- people who believe that the publication of their address on the roll would put their own, or their family’s, safety at risk may apply for silent enrolment so that their address is not shown on the roll
- Members of the House of Representatives can choose to enrol in the electoral division which they represent and Senators can enrol in any division in the State/Territory they represent.
A person who is already enrolled to vote at Commonwealth elections and is going overseas with an intention to return to Australia within six years, may apply to register as an overseas elector. This will ensure that his or her name is not removed from the roll and that he or she can vote while overseas. Australian citizens who are overseas and not enrolled, but would have been eligible if they were in Australia, and who:
- left Australia less than three years ago
- are going to be overseas for up to six years; and
- intend to return to Australia permanently
are able to enrol using a special enrolment form called 'Enrolment from outside Australia'. These forms are available on the AEC website www.aec.gov.au and from Australian embassies and consulates.
|State/Territory||17 year old||No fixed address||Overseas||Silent||Antarctic||Norfolk Island|
The electoral roll
After the close of rolls, extracts of data from the computerised roll management system are used to produce Certified Lists of voters and reference rolls.
The Certified List is the official electoral roll used on election day to mark off the names of voters. Each polling place is supplied with copies of the Certified List of voters for the division in which it is located. The list contains the name, address, date of birth and gender of electors with two black arrowhead markings (clock marks) about a centimetre apart beside the name of each person. At a polling place the polling official will draw a line between the arrowheads indicating that the person has been given their ballot papers. After an election the Certified Lists are electronically scanned to identify apparent non-voters and possible multiple voters.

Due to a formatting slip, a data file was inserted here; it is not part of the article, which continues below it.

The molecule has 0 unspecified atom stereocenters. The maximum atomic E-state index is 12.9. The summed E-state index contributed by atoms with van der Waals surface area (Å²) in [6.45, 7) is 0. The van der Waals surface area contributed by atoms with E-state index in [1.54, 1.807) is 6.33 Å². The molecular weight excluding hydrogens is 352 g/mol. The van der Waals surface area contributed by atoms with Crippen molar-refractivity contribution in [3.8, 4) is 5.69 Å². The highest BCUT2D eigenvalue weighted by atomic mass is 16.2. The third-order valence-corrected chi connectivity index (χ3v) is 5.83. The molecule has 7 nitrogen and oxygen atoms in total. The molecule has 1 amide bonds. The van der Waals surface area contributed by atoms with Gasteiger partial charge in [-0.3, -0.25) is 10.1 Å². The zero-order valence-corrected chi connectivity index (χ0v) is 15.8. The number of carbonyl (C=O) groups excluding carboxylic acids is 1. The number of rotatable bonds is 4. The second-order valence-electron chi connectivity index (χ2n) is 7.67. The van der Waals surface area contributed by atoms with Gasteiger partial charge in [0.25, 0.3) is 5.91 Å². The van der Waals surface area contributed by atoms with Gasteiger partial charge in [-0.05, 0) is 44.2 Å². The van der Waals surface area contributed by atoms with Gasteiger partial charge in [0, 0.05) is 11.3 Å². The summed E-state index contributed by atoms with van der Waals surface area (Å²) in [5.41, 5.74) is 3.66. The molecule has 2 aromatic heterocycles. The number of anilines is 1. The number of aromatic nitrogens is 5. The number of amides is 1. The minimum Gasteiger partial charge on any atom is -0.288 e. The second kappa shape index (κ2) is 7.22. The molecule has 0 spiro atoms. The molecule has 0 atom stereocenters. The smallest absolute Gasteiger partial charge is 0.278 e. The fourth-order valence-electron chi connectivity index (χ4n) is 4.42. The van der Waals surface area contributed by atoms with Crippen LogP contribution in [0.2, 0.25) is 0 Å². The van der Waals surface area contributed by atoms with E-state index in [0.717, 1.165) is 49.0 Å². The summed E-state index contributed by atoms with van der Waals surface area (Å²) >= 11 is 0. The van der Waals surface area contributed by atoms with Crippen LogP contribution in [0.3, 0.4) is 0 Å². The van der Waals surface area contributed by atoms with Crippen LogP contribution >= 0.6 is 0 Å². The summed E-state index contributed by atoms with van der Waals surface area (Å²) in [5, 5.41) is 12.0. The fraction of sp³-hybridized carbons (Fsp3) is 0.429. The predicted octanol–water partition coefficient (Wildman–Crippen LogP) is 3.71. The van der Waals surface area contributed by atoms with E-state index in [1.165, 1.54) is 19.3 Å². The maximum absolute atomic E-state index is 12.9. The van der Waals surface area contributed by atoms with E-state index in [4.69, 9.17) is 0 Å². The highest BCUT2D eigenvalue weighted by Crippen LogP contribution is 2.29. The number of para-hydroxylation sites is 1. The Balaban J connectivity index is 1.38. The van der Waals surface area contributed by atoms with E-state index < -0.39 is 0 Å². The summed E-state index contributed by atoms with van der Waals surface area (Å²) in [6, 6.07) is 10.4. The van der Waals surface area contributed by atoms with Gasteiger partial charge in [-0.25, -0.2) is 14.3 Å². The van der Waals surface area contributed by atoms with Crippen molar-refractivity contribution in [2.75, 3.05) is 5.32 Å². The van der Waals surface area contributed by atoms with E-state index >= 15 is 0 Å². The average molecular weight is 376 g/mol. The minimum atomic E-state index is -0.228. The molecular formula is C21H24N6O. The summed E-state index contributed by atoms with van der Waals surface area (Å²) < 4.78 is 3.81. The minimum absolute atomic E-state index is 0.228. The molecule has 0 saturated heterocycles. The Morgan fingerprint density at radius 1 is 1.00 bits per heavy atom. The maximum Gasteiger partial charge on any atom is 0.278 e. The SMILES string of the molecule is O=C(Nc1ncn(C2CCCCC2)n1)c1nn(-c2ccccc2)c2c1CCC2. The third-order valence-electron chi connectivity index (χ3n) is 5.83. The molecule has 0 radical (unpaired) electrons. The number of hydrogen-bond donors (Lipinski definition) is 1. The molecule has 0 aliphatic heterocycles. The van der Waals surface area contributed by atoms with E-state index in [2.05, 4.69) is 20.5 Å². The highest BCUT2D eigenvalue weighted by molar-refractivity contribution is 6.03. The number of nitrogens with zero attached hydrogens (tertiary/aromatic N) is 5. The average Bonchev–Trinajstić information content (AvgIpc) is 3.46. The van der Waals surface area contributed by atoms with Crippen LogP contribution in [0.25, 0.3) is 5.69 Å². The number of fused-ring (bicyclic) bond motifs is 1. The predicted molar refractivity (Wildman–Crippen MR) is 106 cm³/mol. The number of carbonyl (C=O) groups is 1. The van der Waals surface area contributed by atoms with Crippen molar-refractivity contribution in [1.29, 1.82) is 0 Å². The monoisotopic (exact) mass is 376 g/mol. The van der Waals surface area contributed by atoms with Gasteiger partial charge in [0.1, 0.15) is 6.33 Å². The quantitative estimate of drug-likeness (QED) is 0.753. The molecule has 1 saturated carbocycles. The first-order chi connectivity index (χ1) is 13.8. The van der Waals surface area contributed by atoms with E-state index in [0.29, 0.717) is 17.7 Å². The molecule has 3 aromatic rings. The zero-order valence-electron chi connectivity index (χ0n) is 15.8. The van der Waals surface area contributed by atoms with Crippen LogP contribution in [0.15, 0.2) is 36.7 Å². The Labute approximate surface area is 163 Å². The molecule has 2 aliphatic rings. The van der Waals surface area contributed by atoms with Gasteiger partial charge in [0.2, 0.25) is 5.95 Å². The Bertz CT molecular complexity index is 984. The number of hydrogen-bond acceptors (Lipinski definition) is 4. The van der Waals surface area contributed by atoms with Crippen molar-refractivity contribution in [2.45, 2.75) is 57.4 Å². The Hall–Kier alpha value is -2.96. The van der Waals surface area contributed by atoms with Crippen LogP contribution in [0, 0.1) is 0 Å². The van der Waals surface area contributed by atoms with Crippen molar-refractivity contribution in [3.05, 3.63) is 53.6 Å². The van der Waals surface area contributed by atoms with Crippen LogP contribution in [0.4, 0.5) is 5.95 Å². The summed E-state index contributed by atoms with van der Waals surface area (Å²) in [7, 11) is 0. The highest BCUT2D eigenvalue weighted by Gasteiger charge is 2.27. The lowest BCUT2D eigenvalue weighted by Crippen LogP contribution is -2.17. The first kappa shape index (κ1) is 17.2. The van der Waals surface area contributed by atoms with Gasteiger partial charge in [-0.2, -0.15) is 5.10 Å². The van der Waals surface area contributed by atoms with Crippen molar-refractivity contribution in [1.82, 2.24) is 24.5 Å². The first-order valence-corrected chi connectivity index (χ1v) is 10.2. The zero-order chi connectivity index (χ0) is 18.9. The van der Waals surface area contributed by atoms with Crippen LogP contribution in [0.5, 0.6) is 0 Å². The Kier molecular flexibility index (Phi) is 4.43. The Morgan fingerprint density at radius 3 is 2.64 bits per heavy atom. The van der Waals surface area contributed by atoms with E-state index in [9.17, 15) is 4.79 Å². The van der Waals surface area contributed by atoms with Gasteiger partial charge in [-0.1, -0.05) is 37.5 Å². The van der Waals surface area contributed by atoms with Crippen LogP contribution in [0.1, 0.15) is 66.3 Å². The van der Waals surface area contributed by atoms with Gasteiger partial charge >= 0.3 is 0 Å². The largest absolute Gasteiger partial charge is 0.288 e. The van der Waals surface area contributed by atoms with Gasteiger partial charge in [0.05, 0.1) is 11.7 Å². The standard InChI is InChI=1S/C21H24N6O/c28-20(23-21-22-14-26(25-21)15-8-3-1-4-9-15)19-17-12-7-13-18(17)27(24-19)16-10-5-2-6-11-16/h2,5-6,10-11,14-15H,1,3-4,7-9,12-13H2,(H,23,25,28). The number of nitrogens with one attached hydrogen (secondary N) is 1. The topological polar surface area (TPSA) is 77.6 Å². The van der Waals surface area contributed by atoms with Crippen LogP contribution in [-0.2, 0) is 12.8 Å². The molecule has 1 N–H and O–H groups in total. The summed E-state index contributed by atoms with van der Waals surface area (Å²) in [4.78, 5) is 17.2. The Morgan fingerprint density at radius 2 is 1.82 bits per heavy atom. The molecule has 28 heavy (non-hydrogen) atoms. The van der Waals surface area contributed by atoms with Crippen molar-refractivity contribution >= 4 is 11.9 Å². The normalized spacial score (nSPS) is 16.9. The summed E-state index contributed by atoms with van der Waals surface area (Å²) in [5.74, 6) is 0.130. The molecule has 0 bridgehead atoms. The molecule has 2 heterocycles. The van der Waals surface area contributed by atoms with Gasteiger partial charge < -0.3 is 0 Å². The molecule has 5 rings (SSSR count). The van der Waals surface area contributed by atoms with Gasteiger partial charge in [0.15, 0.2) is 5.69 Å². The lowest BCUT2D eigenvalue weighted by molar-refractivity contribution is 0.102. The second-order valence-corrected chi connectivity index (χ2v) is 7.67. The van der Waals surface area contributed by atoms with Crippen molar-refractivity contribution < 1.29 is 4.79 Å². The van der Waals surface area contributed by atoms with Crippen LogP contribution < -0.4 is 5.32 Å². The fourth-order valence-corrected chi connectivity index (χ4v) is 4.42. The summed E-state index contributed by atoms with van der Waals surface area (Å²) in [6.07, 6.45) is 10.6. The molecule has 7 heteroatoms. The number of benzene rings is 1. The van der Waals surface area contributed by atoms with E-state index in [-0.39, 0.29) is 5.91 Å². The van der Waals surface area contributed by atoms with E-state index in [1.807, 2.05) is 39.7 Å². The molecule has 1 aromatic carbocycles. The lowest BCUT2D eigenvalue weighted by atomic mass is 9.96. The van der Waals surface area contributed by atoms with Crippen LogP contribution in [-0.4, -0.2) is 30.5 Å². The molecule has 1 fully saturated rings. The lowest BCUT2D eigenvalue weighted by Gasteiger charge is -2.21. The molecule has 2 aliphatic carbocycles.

For the 2004 election:
- 26,924 Certified Lists were printed, with the 150 electoral divisions receiving on average 179 Certified Lists, each comprising approximately 433 pages
- laser printing contractors were engaged in each State and the Australian Capital Territory at 11 separate secure sites
- the lists were printed on high-speed laser printers
- over 5.9 million A4 sheets of paper were used for printing the lists
- printing of the lists took 16 days to complete.
Reference rolls are also produced following the close of rolls for an election. They contain the same information as Certified Lists (without the clock marks) and are produced specifically as reference material. In accordance with the Act all House of Representatives candidates are entitled to a copy of the reference roll for the division for which they are standing, as soon as possible after the close of rolls. Following the results of the election, successful candidates in the House of Representatives and Senate elections are also entitled to a copy of the reference roll. Reference rolls are also available for public inspection at the relevant divisional office.
For this election:
- some 6 500 reference rolls were printed in total
- this was an average of 43 rolls per division
- reference rolls were printed at one site in Victoria
- over 1.4 million sheets of paper were used in the printing of reference rolls.
Each AEC divisional office has an up to date electronic version of the electoral roll for their State or Territory available for viewing. An Australia wide up to date electronic version of the electoral roll is available for viewing at each AEC State Head Office, ACT Divisional Office and the Central Office in Canberra.